Much of the novel is set in London, so this is possibly more suited to the category of books that feature Marseille, however it is a historical novel and it does begin with a typically Dickensian description of the Marseille of the 1820s.

Little Dorrit (paperback)

Little Dorrit (audio book)

 

Joseph Conrad

The Arrow of Gold

One of Joseph Conrad's less well known novels, this is a story of a young sea captain, his love for a beautiful woman, gun-running and a conspiracy to overthrow the king of Spain - most of the action for which is set in 1870s Marseille.

The Arrow of Gold: A Story Between Two Notes

 

Claude McKay

Banjo

Written by the Harlem Renaissance Writer, Claude McKay, the novel features Lincoln Agrippa Daily, known to friends as 'Banjo', who passes his days panhandling in the Vieux-Port in Marseille during the 1920s. When he is joined by Ray, a writer, it triggers the rediscovery of his African roots.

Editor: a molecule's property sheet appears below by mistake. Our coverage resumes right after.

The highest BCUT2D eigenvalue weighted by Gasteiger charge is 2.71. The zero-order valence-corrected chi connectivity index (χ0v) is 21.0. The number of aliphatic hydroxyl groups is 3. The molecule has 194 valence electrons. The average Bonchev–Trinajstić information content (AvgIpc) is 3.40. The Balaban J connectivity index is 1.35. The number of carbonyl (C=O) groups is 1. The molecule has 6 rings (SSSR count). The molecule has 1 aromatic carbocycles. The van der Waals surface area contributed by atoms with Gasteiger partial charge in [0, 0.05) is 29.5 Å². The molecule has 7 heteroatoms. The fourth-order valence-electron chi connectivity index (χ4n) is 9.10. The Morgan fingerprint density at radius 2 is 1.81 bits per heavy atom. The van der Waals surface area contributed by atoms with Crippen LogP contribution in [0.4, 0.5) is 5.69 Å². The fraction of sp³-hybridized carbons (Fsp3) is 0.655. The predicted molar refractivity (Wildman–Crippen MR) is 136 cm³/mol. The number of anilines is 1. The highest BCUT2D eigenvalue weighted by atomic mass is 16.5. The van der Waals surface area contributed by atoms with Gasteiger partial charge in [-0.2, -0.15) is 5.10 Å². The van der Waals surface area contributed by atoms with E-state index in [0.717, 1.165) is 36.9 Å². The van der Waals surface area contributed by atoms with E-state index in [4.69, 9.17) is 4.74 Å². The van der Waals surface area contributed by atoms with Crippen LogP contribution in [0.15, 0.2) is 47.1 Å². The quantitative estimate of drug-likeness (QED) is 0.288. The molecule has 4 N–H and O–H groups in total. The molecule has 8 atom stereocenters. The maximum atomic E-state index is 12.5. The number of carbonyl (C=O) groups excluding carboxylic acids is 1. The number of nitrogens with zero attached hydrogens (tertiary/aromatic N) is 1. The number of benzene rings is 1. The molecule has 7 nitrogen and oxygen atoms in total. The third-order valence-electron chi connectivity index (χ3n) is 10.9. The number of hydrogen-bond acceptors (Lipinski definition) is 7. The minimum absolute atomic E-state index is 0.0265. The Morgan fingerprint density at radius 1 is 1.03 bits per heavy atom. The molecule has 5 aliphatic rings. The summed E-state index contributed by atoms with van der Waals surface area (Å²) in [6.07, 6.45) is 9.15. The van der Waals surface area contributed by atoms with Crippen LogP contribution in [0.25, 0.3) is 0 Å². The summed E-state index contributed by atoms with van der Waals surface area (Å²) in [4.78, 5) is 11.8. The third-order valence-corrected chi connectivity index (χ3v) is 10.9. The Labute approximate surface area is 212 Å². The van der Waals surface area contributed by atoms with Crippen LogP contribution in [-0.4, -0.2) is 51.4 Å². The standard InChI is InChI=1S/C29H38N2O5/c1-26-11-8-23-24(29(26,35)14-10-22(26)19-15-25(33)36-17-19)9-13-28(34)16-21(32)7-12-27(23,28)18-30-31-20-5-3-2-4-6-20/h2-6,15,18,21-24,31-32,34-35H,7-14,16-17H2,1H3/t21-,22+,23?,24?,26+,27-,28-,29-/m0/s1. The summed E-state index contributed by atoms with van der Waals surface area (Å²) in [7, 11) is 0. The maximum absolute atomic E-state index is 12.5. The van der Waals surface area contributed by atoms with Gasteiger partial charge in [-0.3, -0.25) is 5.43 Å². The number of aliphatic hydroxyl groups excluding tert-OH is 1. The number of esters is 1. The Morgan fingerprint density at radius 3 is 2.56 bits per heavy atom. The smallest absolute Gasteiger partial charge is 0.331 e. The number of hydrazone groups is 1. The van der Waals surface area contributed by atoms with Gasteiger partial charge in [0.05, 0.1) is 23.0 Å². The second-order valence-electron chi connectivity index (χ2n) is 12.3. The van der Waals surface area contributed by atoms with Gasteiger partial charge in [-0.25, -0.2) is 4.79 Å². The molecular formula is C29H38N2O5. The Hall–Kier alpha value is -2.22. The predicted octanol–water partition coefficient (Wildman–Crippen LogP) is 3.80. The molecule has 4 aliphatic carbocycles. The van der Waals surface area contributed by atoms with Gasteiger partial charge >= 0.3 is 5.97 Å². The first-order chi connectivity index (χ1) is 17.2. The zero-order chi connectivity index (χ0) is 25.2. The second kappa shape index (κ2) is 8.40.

Banjo

 

Anna Seghers

Transit

After escaping from a Nazi concentration camp in Germany, the nameless narrator of the novel is asked to deliver a letter to a man named Weidel, who he finds to be dead. In Marseille, the narrator converses with other refugees, listens to their stories and gradually pieces together the story of Weidel.

Transit

 

Sembene Ousmane

Black Docker

Written by the Senegalese writer, Sembene Ousmane, the book tells of the life of Diaw Falla, a black docker in Marseille for whom work exists merely to finance his true obsession - writing. It paints a grim picture of Marseille in the 1950s, and the fierce, brutal and harsh life of the dockworkers there.